Schwarzer Adler and Rebstock, Vogtsburg-Oberbergen, Tel. 07662 93 30 10

[See also the review, above, of their third restaurant, custom-built above the new winery, the Kellerwirtschaft.]

In the heart of the Kaiserstuhl, Baden’s premium wine-growing region, the Keller family has their hotel (member of Small Luxury Hotels of the world), a Michelin-starred restaurant, a gastropub and their winery. The Schwarzer Adler does stellar food (classic French haute-ish cuisine), biblical wine list, smiling waitresses in ruched blouses and cinched waists, lovely hunting-green dining room with cosy corners and a small terrace for summer. The Rebstock, on the other side of the road, also owned by the Kellers, serves simple, typically Badisch food (“Kondomfreier” [sic] asparagus – ie. not grown under plastic – ravioli, free-range chicken etc.) and wines by the glass. Shaded interior courtyard for sunny days.

Thomas Merkle’s Rebstock, Endingen, Kaiserstuhl, Tel. 07642 7900

Pan-seared fish with asparagus and wild garlic

Throughout the year at this lively restaurant in the heart of the Kaiserstuhl, themed brunches follow Smoke and Soul (barbecue + jazz) lunches, wine producer evenings, beer menus, kitchen parties and cooking workshops in giddying succession. The two main menus, Einfach Merkle (‘simply Merkle’) and Einfach Regional (‘simply local’) form the backbone of the chef’s cuisine. Wine pairings – all from the Kaiserstuhl on the regional menu – are firstclass, featuring top names like Salwey, Stigler and Knab. The only bum note is hard, dry, tasteless bread – a crime anywhere, but particularly in Germany, home to some of the world’s best Brot.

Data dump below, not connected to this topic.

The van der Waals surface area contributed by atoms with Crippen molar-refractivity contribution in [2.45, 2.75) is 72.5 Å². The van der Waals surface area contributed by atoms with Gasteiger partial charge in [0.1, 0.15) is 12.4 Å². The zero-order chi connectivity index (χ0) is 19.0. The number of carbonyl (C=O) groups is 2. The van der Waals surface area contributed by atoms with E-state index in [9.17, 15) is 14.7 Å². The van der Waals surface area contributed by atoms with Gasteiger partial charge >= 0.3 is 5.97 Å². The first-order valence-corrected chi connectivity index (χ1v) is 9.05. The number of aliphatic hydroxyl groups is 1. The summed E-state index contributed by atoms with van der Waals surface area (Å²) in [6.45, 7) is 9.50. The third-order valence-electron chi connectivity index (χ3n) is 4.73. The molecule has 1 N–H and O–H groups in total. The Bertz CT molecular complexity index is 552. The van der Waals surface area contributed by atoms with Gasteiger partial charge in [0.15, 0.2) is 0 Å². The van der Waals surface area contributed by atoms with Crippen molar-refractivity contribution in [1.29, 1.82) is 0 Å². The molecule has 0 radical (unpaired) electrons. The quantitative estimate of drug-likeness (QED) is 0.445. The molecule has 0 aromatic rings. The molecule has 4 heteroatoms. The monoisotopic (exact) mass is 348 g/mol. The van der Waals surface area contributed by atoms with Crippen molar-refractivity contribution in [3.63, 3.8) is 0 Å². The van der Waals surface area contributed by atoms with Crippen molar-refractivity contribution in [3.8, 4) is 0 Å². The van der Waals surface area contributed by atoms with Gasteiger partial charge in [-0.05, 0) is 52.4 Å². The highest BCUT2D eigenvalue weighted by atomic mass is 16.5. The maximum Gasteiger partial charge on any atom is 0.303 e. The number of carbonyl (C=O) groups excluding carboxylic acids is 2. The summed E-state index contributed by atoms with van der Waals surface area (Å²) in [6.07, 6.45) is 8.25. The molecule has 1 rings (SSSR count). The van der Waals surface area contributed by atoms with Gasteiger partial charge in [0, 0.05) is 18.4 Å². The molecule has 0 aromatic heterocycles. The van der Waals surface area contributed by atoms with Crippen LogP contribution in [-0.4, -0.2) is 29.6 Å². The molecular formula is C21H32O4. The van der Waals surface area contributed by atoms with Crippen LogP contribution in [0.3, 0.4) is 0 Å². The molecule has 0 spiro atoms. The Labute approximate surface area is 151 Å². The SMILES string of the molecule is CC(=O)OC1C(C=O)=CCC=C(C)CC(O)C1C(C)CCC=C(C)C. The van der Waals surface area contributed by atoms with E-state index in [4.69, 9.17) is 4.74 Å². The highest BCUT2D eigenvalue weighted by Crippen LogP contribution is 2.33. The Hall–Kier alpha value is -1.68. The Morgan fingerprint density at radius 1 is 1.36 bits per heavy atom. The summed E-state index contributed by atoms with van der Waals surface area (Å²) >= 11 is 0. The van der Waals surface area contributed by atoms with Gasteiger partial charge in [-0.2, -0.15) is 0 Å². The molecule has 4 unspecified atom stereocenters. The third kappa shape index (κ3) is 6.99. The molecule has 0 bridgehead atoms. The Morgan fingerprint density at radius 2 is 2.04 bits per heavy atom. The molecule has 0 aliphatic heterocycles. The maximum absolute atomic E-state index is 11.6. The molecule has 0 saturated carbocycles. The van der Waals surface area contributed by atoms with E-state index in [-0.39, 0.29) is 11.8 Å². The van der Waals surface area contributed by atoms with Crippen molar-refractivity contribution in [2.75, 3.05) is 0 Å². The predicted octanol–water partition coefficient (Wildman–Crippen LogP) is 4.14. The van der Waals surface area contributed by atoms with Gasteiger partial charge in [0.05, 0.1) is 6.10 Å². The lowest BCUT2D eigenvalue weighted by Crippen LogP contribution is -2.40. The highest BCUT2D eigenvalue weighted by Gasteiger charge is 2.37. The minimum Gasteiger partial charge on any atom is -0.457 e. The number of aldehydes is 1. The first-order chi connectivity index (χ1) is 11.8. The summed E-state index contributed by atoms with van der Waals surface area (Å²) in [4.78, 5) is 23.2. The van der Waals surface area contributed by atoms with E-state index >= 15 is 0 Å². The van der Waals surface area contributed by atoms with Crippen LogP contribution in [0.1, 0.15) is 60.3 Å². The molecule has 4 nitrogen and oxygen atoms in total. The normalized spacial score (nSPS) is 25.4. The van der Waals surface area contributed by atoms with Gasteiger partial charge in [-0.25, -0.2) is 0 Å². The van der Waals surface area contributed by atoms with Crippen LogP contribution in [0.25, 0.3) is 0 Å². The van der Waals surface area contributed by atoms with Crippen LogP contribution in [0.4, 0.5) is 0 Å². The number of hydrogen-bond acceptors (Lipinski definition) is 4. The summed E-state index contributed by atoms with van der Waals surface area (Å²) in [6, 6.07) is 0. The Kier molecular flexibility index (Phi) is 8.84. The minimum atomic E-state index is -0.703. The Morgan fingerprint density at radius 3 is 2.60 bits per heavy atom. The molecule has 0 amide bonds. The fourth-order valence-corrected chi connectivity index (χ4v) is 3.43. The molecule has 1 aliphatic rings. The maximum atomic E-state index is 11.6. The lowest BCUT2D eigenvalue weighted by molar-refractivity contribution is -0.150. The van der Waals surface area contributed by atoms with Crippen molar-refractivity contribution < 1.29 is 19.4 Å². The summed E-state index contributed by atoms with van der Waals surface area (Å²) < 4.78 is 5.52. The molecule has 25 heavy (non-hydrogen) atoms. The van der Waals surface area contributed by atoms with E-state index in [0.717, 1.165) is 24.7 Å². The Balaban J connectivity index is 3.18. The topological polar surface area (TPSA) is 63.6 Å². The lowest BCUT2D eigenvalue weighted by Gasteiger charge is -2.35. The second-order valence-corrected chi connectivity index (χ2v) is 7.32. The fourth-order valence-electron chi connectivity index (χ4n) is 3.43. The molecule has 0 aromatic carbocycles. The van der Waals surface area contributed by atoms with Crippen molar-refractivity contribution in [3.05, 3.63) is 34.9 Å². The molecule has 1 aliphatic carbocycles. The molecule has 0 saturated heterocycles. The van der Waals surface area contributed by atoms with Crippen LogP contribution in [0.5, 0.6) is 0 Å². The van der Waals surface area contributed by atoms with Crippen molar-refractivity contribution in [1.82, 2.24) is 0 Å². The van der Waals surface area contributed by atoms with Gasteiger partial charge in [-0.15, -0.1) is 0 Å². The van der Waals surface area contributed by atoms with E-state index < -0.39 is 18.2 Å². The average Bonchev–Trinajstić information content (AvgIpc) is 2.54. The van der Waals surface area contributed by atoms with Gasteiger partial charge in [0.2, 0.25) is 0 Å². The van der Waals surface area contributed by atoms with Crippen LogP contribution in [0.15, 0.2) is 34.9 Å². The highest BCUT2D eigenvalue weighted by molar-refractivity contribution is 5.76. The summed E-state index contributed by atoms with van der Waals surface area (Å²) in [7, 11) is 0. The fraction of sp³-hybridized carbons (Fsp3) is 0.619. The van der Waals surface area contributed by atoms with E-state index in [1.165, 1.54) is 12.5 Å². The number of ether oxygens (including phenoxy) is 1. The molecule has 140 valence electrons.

Romantik Hotel Spielweg, Spielweg 61, Münstertal, Tel. 0736 7090

Romantik Hotel Spielweg, Munstertal
The dining room at Spielweg

The Spielweg has everything a Schwarzwald inn should properly have: a wood-panelled dining room with a dark green tiled stove in the corner, smiling waitresses in Tracht (dirndls) and a sommelier/maitre d’ who knows his stuff and loves to share (rather than impose) his knowledge of/enthusiasm for Baden’s vineyards. Chef Karl-Josef Fuchs is a Jeune Restaurateur d’Europe, cookbook author, cheese maker and hunter. His cuisine combines the best local, seasonal ingredients (trout from the local beck, Schwarzwald veal and Hinterwälder beef from a neighbouring farmer, wild garlic from the forest, asparagus – and wine – from Martin Wassmer) with modern flourishes (beef en carpaccio, wild garlic pasta, crème brûlée of rhubarb/strawberries). A great place to take (or be taken by) visitors.